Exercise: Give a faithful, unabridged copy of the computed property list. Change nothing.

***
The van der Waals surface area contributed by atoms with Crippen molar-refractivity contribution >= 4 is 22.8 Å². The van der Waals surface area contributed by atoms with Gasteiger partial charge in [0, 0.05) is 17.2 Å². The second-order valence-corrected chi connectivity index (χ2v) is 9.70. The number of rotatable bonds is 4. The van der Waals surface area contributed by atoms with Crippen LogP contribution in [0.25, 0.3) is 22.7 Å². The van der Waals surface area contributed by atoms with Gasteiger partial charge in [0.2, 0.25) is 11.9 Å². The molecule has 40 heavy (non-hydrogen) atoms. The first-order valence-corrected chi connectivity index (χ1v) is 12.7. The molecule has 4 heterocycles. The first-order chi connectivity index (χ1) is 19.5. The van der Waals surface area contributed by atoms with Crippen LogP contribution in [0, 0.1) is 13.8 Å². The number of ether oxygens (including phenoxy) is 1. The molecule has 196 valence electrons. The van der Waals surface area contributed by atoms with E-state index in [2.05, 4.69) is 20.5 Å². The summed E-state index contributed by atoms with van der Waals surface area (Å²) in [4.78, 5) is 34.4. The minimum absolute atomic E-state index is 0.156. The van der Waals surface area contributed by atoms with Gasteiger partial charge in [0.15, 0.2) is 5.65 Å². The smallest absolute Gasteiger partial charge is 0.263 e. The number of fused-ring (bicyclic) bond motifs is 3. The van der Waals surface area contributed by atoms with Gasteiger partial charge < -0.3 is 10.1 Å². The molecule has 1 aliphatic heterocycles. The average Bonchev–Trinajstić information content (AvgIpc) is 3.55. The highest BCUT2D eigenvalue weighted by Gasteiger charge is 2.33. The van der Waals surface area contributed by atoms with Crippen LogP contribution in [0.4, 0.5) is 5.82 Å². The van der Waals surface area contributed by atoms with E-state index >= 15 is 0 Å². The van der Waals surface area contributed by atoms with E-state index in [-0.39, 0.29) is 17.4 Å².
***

The van der Waals surface area contributed by atoms with Crippen molar-refractivity contribution >= 4 is 22.8 Å². The van der Waals surface area contributed by atoms with Gasteiger partial charge in [0, 0.05) is 17.2 Å². The second-order valence-corrected chi connectivity index (χ2v) is 9.70. The number of rotatable bonds is 4. The van der Waals surface area contributed by atoms with Crippen LogP contribution in [0.25, 0.3) is 22.7 Å². The van der Waals surface area contributed by atoms with Gasteiger partial charge in [0.2, 0.25) is 11.9 Å². The molecule has 40 heavy (non-hydrogen) atoms. The first-order valence-corrected chi connectivity index (χ1v) is 12.7. The molecule has 4 heterocycles. The first-order chi connectivity index (χ1) is 19.5. The van der Waals surface area contributed by atoms with Crippen LogP contribution in [0, 0.1) is 13.8 Å². The number of ether oxygens (including phenoxy) is 1. The molecule has 196 valence electrons. The van der Waals surface area contributed by atoms with E-state index in [2.05, 4.69) is 20.5 Å². The summed E-state index contributed by atoms with van der Waals surface area (Å²) in [4.78, 5) is 34.4. The minimum absolute atomic E-state index is 0.156. The van der Waals surface area contributed by atoms with Gasteiger partial charge in [0.15, 0.2) is 5.65 Å². The smallest absolute Gasteiger partial charge is 0.263 e. The number of fused-ring (bicyclic) bond motifs is 3. The van der Waals surface area contributed by atoms with Gasteiger partial charge < -0.3 is 10.1 Å². The molecule has 1 aliphatic heterocycles. The average Bonchev–Trinajstić information content (AvgIpc) is 3.55. The highest BCUT2D eigenvalue weighted by Gasteiger charge is 2.33. The van der Waals surface area contributed by atoms with Crippen LogP contribution in [0.4, 0.5) is 5.82 Å². The van der Waals surface area contributed by atoms with E-state index >= 15 is 0 Å². The van der Waals surface area contributed by atoms with E-state index in [-0.39, 0.29) is 17.4 Å².